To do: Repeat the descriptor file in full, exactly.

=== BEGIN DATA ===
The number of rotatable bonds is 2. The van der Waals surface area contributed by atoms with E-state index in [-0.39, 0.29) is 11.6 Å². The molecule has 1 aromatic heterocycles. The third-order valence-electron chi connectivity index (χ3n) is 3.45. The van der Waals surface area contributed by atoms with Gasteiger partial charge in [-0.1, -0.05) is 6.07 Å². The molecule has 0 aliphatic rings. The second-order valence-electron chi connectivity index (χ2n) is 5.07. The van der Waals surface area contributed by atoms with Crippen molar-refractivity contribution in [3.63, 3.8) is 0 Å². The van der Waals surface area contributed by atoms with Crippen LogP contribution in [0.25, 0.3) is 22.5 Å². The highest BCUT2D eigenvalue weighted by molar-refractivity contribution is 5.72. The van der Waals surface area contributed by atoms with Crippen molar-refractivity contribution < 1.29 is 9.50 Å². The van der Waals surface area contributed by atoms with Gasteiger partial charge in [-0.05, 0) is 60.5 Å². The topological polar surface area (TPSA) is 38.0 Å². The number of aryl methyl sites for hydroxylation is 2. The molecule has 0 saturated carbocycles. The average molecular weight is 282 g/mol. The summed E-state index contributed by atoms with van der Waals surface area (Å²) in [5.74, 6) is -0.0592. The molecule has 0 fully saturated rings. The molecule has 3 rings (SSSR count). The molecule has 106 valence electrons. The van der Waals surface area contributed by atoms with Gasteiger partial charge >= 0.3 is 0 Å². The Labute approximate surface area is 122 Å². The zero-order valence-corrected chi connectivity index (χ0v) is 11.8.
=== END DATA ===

The number of rotatable bonds is 2. The van der Waals surface area contributed by atoms with E-state index in [-0.39, 0.29) is 11.6 Å². The molecule has 1 aromatic heterocycles. The third-order valence-electron chi connectivity index (χ3n) is 3.45. The van der Waals surface area contributed by atoms with Gasteiger partial charge in [-0.1, -0.05) is 6.07 Å². The molecule has 0 aliphatic rings. The second-order valence-electron chi connectivity index (χ2n) is 5.07. The van der Waals surface area contributed by atoms with Crippen molar-refractivity contribution in [3.63, 3.8) is 0 Å². The van der Waals surface area contributed by atoms with Crippen LogP contribution in [0.25, 0.3) is 22.5 Å². The highest BCUT2D eigenvalue weighted by molar-refractivity contribution is 5.72. The van der Waals surface area contributed by atoms with Crippen molar-refractivity contribution < 1.29 is 9.50 Å². The van der Waals surface area contributed by atoms with Gasteiger partial charge in [-0.05, 0) is 60.5 Å². The topological polar surface area (TPSA) is 38.0 Å². The number of aryl methyl sites for hydroxylation is 2. The molecule has 0 saturated carbocycles. The average molecular weight is 282 g/mol. The summed E-state index contributed by atoms with van der Waals surface area (Å²) in [5.74, 6) is -0.0592. The molecule has 0 fully saturated rings. The molecule has 3 rings (SSSR count). The molecule has 106 valence electrons. The van der Waals surface area contributed by atoms with Gasteiger partial charge >= 0.3 is 0 Å². The Labute approximate surface area is 122 Å². The zero-order valence-corrected chi connectivity index (χ0v) is 11.8.